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LinkedIn is not just used for networking yourself but also for other businesses to reach their direct audiences. Whether you are a large brand or a direct response marketer, you can gain new customers or professionals for your business for a minimum of $10 a day. LinkedIn has limb site just for these groups called, LinkedIn Marketing Solutions. LMS is an all-encompassing tool that gives professionals the ability to build relationships and increase brand awareness of their business by targeting, publishing and extending engagement. Targeting specific content on LinkedIn allows businesses to reach a specific audience of educated individuals on social media. LinkedIn promises companies a premium display of their advertisements in an uncluttered environment, increasing the chances it will be noticed by a direct target audience. LinkedIn also offers companies the opportunity to utilize a feature called Sponsored InMail to deliver content through targeted email marketing.

By publishing quality content, businesses effectively increase their marketing solutions to ensure their target audience receives imperative information. In order to publish content, sponsored updates can be used to increase your company’s brand awareness, generate leads through content sharing and building strong relationships with the target audience. In addition to sponsored updates on the website, companies can also use company pages for marketing purposes. Important content about the company can be updated here, as well as information regarding the company’s product or service for others to view.

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Extending engagement is the last feature of LinkedIn’s Marketing Solutions. By sharing information on LinkedIn, this information can then be shared on various other social media platforms, thus extending the reach of the message. It also increases traffic to your company’s main website. When the messages reach the target audience through LinkedIn, they are inclined to follow the message back to your main company website which increases exposure.

LinkedIn Marketing Solutions has generated quite the success story for the world’s leading PC company, Lenovo. The company began using the social media platform with the goal of forming better relationships with their target audiences via engagement marketing. Lenovo used sponsored updates to fuel their new content strategy on LinkedIn that ended up increasing their brand favorability by 17%. Ron Strother, the Director of Digital and Social Center of Excellence, says that while content has always been tied between the company and their audience, it seems like they can never create enough.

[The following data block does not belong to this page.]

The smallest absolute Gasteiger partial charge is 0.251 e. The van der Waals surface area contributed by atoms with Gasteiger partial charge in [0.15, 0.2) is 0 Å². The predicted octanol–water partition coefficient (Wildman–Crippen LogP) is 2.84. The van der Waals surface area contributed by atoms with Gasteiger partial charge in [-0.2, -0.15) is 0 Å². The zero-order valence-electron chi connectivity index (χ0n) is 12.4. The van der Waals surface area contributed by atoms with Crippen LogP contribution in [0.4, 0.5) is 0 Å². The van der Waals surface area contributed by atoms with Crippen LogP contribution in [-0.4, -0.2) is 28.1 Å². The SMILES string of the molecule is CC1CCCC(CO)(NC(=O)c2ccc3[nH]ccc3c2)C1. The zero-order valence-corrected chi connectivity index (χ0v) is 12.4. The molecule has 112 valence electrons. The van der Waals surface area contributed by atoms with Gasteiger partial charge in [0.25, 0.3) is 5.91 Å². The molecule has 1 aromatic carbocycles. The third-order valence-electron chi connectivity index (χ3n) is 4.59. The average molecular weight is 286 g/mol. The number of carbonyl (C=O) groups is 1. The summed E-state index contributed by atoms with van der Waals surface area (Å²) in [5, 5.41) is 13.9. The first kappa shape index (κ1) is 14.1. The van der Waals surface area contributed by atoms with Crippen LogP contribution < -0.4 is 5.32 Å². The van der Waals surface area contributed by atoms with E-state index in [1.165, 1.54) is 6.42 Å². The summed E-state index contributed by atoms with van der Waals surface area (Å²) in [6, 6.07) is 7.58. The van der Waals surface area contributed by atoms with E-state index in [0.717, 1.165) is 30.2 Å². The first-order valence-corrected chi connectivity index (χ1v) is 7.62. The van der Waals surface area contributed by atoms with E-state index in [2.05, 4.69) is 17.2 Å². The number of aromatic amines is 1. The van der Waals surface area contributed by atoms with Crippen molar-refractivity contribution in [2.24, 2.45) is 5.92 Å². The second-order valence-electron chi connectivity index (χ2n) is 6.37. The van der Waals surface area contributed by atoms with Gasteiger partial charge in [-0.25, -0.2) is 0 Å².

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Sponsored updates on LinkedIn allow them to give the desired content to a variety of audiences and then use their feedback to improve their strategy in moving forward with the campaign. These sponsored updates contain targeted content revolving around four key themes: brand, products, thought leadership and trends. Seeing updates about Lenovo’s business and products gives audience members the opportunity to truly engage and express their thoughts, while Lenovo is able to use this feedback to continue improving and moving forward. Lenovo has shown that they care about customer engagement, which is likely to have been a major component in the percentage increase of their brand favorability.

Lenovo and other large companies have used LinkedIn to network and reach their target audiences with success. LinkedIn has allowed professional achievement for brand awareness and individual branding for millions of people all throughout the world. It really is the most beneficial social media site out there today. Do you think that while the economy improves, will LinkedIn prevail? Will businesses and individuals continue to flock to LinkedIn in the same numbers and exhibit the same behaviors?

-Bri McWhirter, Emily Foulke, Hannah Turner

Instagram Strikes Ad Deal

Advertising seems to be cluttering most forms of media we consume daily, including our favorite: social media. Facebook is surrounded by personal advertisements, Twitter is filled with promoted tweets, and Pinterest lets the users do the advertising. Instagram, a social network dedicated to images and short videos, is now hopping on the advertising bandwagon. Instagram has recently signed a deal valued around $40 million dollar with Omnicom Group Inc.